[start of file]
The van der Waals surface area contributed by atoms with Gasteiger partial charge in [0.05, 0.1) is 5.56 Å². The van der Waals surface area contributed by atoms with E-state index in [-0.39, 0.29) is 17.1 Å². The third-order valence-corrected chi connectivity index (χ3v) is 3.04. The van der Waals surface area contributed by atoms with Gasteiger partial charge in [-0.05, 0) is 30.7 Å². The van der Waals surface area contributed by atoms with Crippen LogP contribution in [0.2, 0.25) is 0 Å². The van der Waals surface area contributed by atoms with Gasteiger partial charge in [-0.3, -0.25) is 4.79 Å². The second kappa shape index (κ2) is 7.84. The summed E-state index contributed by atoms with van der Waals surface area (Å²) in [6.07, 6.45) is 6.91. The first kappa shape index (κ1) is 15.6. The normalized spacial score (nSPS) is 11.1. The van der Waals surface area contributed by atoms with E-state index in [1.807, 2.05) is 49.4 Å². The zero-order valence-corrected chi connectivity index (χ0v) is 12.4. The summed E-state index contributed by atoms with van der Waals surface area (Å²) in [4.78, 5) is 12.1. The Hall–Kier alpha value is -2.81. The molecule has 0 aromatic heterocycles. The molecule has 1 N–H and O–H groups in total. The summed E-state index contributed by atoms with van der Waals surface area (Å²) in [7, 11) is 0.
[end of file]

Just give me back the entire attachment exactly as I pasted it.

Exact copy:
The van der Waals surface area contributed by atoms with Gasteiger partial charge in [0.05, 0.1) is 5.56 Å². The van der Waals surface area contributed by atoms with E-state index in [-0.39, 0.29) is 17.1 Å². The third-order valence-corrected chi connectivity index (χ3v) is 3.04. The van der Waals surface area contributed by atoms with Gasteiger partial charge in [-0.05, 0) is 30.7 Å². The van der Waals surface area contributed by atoms with Crippen LogP contribution in [0.2, 0.25) is 0 Å². The van der Waals surface area contributed by atoms with Gasteiger partial charge in [-0.3, -0.25) is 4.79 Å². The second kappa shape index (κ2) is 7.84. The summed E-state index contributed by atoms with van der Waals surface area (Å²) in [6.07, 6.45) is 6.91. The first kappa shape index (κ1) is 15.6. The normalized spacial score (nSPS) is 11.1. The van der Waals surface area contributed by atoms with E-state index in [1.807, 2.05) is 49.4 Å². The zero-order valence-corrected chi connectivity index (χ0v) is 12.4. The summed E-state index contributed by atoms with van der Waals surface area (Å²) in [4.78, 5) is 12.1. The Hall–Kier alpha value is -2.81. The molecule has 0 aromatic heterocycles. The molecule has 1 N–H and O–H groups in total. The summed E-state index contributed by atoms with van der Waals surface area (Å²) in [7, 11) is 0.